Saving During Retirement—Why Not?
Article revised on 17 July 2017
You’ve just retired! Maybe you’ve been able to build up a solid financial cushion in anticipation of the new chapter of your life. Are you thinking that you’ll now be spending all your savings? Don’t rule out that you can continue to save. It’ll just be a bit different now.
Financial security advisors will tell you it’s not a good idea to keep large amounts of cash in your chequing account. Keep the minimum amount you need to maintain your standard of living.
Of course, you can begin withdrawing money from your RRSP. However, you have to make a specific request to your financial institution for each withdrawal, and it’s subject to administrative fees and tax. That’s why it can be more advantageous to convert your RRSPs to RRIFs and schedule periodic payments into your chequing account even if you are not yet age 71, when conversion is mandatory.
Plus, it’s a good idea to keep some funds in other financial products that offer easy access if you decide on a last-minute project or have unexpected expenses.
Here are two options for continuing to save, even during retirement.
Open a high-interest savings account
High-interest savings accounts have a number of advantages that chequing accounts don’t offer such as that implied by the name: a higher rate of interest.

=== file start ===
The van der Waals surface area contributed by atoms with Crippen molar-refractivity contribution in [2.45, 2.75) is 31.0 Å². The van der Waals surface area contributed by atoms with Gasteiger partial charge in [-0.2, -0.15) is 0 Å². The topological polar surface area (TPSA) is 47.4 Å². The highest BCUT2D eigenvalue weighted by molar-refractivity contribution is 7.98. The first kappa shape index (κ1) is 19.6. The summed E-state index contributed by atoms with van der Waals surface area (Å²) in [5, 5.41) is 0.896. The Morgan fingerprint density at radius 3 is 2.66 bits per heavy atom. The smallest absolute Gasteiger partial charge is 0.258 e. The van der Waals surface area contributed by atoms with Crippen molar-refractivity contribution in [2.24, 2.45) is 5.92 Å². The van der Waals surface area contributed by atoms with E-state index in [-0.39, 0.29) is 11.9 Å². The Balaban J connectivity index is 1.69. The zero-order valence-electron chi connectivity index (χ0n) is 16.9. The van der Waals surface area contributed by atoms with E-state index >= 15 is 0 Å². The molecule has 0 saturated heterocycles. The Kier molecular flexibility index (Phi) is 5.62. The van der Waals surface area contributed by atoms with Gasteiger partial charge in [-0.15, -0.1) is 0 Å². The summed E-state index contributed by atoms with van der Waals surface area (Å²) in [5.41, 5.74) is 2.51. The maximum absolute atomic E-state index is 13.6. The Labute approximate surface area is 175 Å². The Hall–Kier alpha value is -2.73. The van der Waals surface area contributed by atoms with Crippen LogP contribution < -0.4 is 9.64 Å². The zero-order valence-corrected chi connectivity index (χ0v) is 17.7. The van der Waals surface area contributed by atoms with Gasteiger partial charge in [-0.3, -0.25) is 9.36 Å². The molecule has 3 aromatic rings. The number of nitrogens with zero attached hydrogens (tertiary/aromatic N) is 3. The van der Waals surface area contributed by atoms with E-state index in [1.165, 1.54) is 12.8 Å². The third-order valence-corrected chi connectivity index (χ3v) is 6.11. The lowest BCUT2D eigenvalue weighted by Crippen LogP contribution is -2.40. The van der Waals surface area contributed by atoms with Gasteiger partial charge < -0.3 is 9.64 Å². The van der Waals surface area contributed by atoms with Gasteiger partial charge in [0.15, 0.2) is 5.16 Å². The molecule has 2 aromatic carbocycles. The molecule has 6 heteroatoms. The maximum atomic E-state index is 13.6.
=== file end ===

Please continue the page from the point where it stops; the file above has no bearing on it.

Here are the main advantages of a high-interest savings account:
- Options to create sub-accounts depending on your projects: travel, renovations, car purchase, etc.
- No service fees and no minimum balance
- Unlimited transactions
- Periodic deposits with preauthorized debit
- Withdrawals as desired, tax-free
- No maximum age: save as much and as long as you wish
- Opt for a Tax-Free Savings Account (TFSA)A TFSA offers a tax advantage, since it allows you to save and grow your money tax-free. It is not subject to tax, and your equity is available at any time. It’s the ideal product if you think you might need money quickly, since you can withdraw the money tax-free.Again, there is no maximum age limit for contributing to a TFSA. Before investing in this instrument, ensure that you have not reached the annual legal limit, which is $5,500 for 2016.If you haven’t invested all eligible amounts, don’t forget that the limit is cumulative. Unused contribution space can be deferred to subsequent years. Your contribution space is indicated on your notice of assessment.
Saving during retirement? It can be a wise choice since doing so will allow you to maintain a comfortable standard of living for longer.
Note: This article is intended for information purposes only and should not be construed as legal, financial, tax or other advice. The circumstances or elements may vary depending on your individual situation. We encourage you to consult a professional before taking action. La Capitale may not be held liable for any consequences arising from any decision taken based on the content presented in this article.
Start saving now!